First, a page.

A Russian court on Tuesday upheld the detention of American journalist Evan Gershkovich on spying charges, part of a sweeping Kremlin crackdown on dissent amid the war in Ukraine. He and the U.S. government strenuously deny the allegations.
Dozens of journalists crowded together to catch a glimpse of the Wall Street Journal reporter, who is the first U.S. correspondent since the Cold War to be detained in Russia on spying allegations.
Clad in pale-blue jeans and a plaid shirt, he looked calm and even smiled at times as he stood inside a glass cage to appeal his detention. U.S. Ambassador Lynne Tracy was in the room.
The Moscow court's decision to reject the appeal means that Gershkovich will remain jailed until he faces trial, the date for which has not yet been announced. His lawyers Maria Korchagina and Tatyana Nozhkina told reporters outside the court they don’t expect any further hearings in his case until the end of May, when the court will consider extending his pretrial detention.
Russia’s Federal Security Service detained the 31-year-old in Yekaterinburg in March and accused him of trying to obtain classified information about a Russian arms factory.
Gershkovich, The Wall Street Journal and the U.S. government all deny he was involved in spying and have demanded his release. Last week, the U.S. government declared that he was “wrongfully detained” — a designation that means his case receives special attention from the State Department.
Gershkovich could face up to 20 years in prison if convicted. Russian lawyers said past investigations into espionage cases have taken a year to 18 months, during which time Gershkovich could have little contact with the outside world.
He has been held in Moscow’s Lefortovo prison, which dates from the czarist era and has been a terrifying symbol of repression since Soviet times.
The arrest comes at a moment of bitter tensions between the West and Moscow over its invasion of Ukraine and as the Kremlin intensifies a crackdown on opposition activists, independent journalists and civil society groups.
The sweeping campaign of repression is unprecedented since the Soviet era. Activists say it often means the very profession of journalism is criminalized, along with the activities of ordinary Russians who oppose the war.
Last month, a Russian court convicted a father over social media posts critical of the war and sentenced him to two years in prison. On Monday, a Russian court convicted top opposition figure Vladimir Kara-Murza Jr. of treason for publicly denouncing the war and sentenced him to 25 years in prison.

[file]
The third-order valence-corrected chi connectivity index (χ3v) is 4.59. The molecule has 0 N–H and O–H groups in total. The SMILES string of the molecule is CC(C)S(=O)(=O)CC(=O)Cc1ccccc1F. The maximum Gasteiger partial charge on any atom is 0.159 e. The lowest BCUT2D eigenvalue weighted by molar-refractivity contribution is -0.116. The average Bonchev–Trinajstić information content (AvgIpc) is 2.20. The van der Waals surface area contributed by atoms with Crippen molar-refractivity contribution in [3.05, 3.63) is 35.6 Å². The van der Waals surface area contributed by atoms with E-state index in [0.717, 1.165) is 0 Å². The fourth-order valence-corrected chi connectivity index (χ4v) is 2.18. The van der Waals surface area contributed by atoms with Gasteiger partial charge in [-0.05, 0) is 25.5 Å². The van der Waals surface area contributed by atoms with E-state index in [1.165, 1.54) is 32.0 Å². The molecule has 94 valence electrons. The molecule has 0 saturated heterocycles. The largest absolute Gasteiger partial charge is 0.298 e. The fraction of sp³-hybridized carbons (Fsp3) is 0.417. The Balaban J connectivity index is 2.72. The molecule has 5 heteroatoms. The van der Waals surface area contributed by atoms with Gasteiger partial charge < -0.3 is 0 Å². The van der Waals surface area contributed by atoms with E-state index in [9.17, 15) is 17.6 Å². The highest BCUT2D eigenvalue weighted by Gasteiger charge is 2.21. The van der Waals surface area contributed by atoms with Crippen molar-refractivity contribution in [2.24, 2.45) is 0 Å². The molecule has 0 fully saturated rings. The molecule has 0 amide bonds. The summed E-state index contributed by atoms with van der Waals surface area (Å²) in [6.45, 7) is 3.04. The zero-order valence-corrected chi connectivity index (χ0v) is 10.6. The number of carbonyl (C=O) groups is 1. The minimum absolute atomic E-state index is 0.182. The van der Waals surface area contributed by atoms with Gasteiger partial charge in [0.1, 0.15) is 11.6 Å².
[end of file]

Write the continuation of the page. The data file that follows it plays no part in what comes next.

The U.S. has pressed Moscow to grant consular access to Gershkovich. On Monday, Tracy, the ambassador, said she had visited Gershkovich in prison for the first time since his detention. She said on Twitter that “he is in good health and remains strong,” reiterating a U.S. call for his immediate release.
After the ruling, Tracy told reporters outside the court that the U.S. would continue to provide all appropriate support to Gershkovich and his family.
"I can only say how troubling it was to see Evan, an innocent journalist, held in these circumstances," Tracy said, adding that she expects Russian authorities to provide continued consular access to Gershkovich.
She also called for the release of Paul Whelan, a Michigan corporate security executive who has been imprisoned in Russia since December 2018 on espionage charges, which his family and the U.S. government have called baseless.
President Joe Biden spoke to Gershkovich’s parents last week and again condemned his detention.
“We’re making it real clear that it’s totally illegal what’s happening, and we declared it so,” he said.
A top Russian diplomat said last week that Russia might be willing to discuss a potential prisoner swap with the U.S. involving Gershkovich after his trial. That means any exchange is unlikely to happen any time soon.
In December, American basketball star Brittney Griner was exchanged for Russian arms dealer Viktor Bout following her trial and conviction on drug possession charges. She had been sentenced to nine years in prison and ended up spending 10 months behind bars.